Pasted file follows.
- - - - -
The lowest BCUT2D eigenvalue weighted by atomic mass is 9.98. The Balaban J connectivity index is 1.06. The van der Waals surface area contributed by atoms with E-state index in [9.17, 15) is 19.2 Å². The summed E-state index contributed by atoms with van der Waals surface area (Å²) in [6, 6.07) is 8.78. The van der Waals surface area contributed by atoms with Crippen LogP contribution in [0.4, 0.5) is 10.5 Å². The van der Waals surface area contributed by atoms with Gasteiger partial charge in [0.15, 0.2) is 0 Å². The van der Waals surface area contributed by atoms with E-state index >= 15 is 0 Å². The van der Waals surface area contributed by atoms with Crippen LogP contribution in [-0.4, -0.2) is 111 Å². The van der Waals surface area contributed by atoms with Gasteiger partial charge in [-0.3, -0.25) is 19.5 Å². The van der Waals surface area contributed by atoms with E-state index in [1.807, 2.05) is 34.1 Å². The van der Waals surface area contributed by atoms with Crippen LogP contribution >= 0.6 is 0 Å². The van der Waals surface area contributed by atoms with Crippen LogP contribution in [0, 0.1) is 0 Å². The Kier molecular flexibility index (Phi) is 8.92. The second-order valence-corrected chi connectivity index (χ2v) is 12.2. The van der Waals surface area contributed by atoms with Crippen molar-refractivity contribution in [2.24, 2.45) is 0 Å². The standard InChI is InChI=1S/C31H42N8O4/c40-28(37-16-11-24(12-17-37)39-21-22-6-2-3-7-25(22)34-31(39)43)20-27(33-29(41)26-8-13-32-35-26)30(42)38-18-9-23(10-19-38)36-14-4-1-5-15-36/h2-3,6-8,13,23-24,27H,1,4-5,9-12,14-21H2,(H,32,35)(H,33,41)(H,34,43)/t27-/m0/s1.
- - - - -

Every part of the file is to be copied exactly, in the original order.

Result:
The lowest BCUT2D eigenvalue weighted by atomic mass is 9.98. The Balaban J connectivity index is 1.06. The van der Waals surface area contributed by atoms with E-state index in [9.17, 15) is 19.2 Å². The summed E-state index contributed by atoms with van der Waals surface area (Å²) in [6, 6.07) is 8.78. The van der Waals surface area contributed by atoms with Crippen LogP contribution in [0.4, 0.5) is 10.5 Å². The van der Waals surface area contributed by atoms with Gasteiger partial charge in [0.15, 0.2) is 0 Å². The van der Waals surface area contributed by atoms with E-state index >= 15 is 0 Å². The van der Waals surface area contributed by atoms with Crippen LogP contribution in [-0.4, -0.2) is 111 Å². The van der Waals surface area contributed by atoms with Gasteiger partial charge in [-0.3, -0.25) is 19.5 Å². The van der Waals surface area contributed by atoms with E-state index in [1.807, 2.05) is 34.1 Å². The van der Waals surface area contributed by atoms with Crippen LogP contribution >= 0.6 is 0 Å². The van der Waals surface area contributed by atoms with Crippen LogP contribution in [0, 0.1) is 0 Å². The Kier molecular flexibility index (Phi) is 8.92. The second-order valence-corrected chi connectivity index (χ2v) is 12.2. The van der Waals surface area contributed by atoms with Crippen molar-refractivity contribution in [2.24, 2.45) is 0 Å². The standard InChI is InChI=1S/C31H42N8O4/c40-28(37-16-11-24(12-17-37)39-21-22-6-2-3-7-25(22)34-31(39)43)20-27(33-29(41)26-8-13-32-35-26)30(42)38-18-9-23(10-19-38)36-14-4-1-5-15-36/h2-3,6-8,13,23-24,27H,1,4-5,9-12,14-21H2,(H,32,35)(H,33,41)(H,34,43)/t27-/m0/s1.